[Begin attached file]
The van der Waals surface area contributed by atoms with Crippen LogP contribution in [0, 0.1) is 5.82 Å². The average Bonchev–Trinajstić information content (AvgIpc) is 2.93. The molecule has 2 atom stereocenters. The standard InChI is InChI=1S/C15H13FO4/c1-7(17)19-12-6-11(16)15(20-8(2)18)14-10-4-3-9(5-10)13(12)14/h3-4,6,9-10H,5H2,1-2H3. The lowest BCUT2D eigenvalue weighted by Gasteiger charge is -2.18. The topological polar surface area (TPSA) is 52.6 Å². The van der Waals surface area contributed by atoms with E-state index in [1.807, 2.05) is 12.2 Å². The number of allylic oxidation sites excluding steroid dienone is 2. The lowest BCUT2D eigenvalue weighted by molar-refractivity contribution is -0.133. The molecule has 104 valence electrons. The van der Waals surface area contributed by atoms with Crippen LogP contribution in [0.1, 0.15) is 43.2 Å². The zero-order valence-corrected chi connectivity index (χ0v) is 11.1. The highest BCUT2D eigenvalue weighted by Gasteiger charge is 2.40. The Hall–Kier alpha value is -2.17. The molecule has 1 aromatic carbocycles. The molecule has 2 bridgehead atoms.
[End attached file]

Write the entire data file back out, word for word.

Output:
The van der Waals surface area contributed by atoms with Crippen LogP contribution in [0, 0.1) is 5.82 Å². The average Bonchev–Trinajstić information content (AvgIpc) is 2.93. The molecule has 2 atom stereocenters. The standard InChI is InChI=1S/C15H13FO4/c1-7(17)19-12-6-11(16)15(20-8(2)18)14-10-4-3-9(5-10)13(12)14/h3-4,6,9-10H,5H2,1-2H3. The lowest BCUT2D eigenvalue weighted by Gasteiger charge is -2.18. The topological polar surface area (TPSA) is 52.6 Å². The van der Waals surface area contributed by atoms with E-state index in [1.807, 2.05) is 12.2 Å². The number of allylic oxidation sites excluding steroid dienone is 2. The lowest BCUT2D eigenvalue weighted by molar-refractivity contribution is -0.133. The molecule has 104 valence electrons. The van der Waals surface area contributed by atoms with Crippen LogP contribution in [0.1, 0.15) is 43.2 Å². The zero-order valence-corrected chi connectivity index (χ0v) is 11.1. The highest BCUT2D eigenvalue weighted by Gasteiger charge is 2.40. The Hall–Kier alpha value is -2.17. The molecule has 1 aromatic carbocycles. The molecule has 2 bridgehead atoms.